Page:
• Individual Author: Self-Sufficiency Research Clearinghouse
    Reference Type: SSRC Products
    Year: 2017

    This set of selections focuses on emergency prepardedness. SSRC Selections highlight research, evaluation reports, and other publications that inform the field about key issues in, and effective practices for, fostering economic self-sufficiency.

    This set of selections focuses on emergency prepardedness. SSRC Selections highlight research, evaluation reports, and other publications that inform the field about key issues in, and effective practices for, fostering economic self-sufficiency.

  • Individual Author: Shattuck, Rachel M.
    Reference Type: Conference Paper
    Year: 2017

    This PowerPoint presentation from the 2017 NAWRS workshop discusses the likelihood of low-income children who received federal Child Care and Development Fund (CCDF) - subsidized care in early childhood - being held back in school, from kindergarten onward. Additionally, this presentation explores whether this association is particularly pronounced for low-income Black and Hispanic children relative to low-income children from other race/ethnic groups.

    This PowerPoint presentation from the 2017 NAWRS workshop discusses the likelihood of low-income children who received federal Child Care and Development Fund (CCDF) - subsidized care in early childhood - being held back in school, from kindergarten onward. Additionally, this presentation explores whether this association is particularly pronounced for low-income Black and Hispanic children relative to low-income children from other race/ethnic groups.

  • Individual Author: Kirlin, John A.; Logan, Christopher
    Reference Type: Report
    Year: 2002

    Most State agencies are now using electronic benefits transfer (EBT) systems to issue food stamp benefits. To promote operational efficiency, some States have received waivers of certain rules governing EBT use. An exploratory study was conducted to ascertain the effects of these waivers on food stamp recipients. The results show that two of the waivers—those allowing recipients to select their own personal identification numbers and to receive EBT training by mail rather than in person—cause new food stamp recipients in waiver States to have more difficulties in using the electronic system than new recipients in nonwaiver States. Further, the difficulties are more apparent among the elderly or disabled. However, the problems tend to disappear as new users gain EBT experience. A third waiver, extending time for card replacement via mail, showed mixed benefits for recipients, most of whom prefer to pick up the card at a food stamp office. Perhaps the most important conclusion is that the customer service waivers do not affect recipient satisfaction with the EBT system; the high...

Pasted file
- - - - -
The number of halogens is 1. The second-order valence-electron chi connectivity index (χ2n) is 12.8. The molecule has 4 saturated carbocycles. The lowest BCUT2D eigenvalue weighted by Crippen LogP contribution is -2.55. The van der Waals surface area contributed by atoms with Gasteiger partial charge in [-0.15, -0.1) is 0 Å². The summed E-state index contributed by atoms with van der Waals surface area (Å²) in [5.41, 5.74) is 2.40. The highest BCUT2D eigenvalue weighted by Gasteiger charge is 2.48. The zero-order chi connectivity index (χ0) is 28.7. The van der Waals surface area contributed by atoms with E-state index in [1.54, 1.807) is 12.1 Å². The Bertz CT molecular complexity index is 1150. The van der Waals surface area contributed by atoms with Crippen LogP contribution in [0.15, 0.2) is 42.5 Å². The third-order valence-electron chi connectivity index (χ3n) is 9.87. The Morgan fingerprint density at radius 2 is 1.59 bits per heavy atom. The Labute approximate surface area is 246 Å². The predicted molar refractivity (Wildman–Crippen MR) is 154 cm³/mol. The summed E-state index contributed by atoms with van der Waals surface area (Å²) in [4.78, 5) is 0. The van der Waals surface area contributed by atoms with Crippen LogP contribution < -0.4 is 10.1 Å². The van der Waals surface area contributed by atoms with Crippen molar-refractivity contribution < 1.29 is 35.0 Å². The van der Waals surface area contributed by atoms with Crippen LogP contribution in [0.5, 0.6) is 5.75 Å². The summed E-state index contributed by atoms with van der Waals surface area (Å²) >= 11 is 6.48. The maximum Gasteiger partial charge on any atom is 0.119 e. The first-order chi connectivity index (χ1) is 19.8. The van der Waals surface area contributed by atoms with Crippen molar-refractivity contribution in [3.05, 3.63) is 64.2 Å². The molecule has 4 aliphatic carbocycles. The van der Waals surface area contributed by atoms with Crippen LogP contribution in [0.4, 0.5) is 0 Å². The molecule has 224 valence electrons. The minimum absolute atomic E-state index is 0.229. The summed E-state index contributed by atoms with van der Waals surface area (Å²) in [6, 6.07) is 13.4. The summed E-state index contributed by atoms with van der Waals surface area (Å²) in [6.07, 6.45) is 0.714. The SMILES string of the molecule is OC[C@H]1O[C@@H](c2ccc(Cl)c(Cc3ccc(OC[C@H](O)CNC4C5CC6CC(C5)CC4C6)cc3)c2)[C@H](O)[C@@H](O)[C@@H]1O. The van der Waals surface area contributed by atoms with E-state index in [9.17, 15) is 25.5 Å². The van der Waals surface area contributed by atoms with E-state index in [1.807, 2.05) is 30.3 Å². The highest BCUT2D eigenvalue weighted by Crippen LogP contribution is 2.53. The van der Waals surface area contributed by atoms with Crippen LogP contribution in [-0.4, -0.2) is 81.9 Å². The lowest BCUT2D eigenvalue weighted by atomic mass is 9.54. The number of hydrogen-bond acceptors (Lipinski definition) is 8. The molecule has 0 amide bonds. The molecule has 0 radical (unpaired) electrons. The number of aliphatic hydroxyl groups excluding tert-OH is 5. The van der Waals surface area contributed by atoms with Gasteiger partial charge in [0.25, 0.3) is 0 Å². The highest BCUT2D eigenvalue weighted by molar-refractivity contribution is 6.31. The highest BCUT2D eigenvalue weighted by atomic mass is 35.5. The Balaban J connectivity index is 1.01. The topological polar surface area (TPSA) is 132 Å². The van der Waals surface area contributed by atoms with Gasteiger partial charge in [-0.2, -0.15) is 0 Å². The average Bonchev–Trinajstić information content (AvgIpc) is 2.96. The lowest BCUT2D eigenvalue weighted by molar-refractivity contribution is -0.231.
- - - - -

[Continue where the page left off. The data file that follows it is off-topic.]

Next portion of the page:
Most State agencies are now using electronic benefits transfer (EBT) systems to issue food stamp benefits. To promote operational efficiency, some States have received waivers of certain rules governing EBT use. An exploratory study was conducted to ascertain the effects of these waivers on food stamp recipients. The results show that two of the waivers—those allowing recipients to select their own personal identification numbers and to receive EBT training by mail rather than in person—cause new food stamp recipients in waiver States to have more difficulties in using the electronic system than new recipients in nonwaiver States. Further, the difficulties are more apparent among the elderly or disabled. However, the problems tend to disappear as new users gain EBT experience. A third waiver, extending time for card replacement via mail, showed mixed benefits for recipients, most of whom prefer to pick up the card at a food stamp office. Perhaps the most important conclusion is that the customer service waivers do not affect recipient satisfaction with the EBT system; the high level of satisfaction that they expressed suggests that most problems with the waivers are either transitory or minor. (author abstract)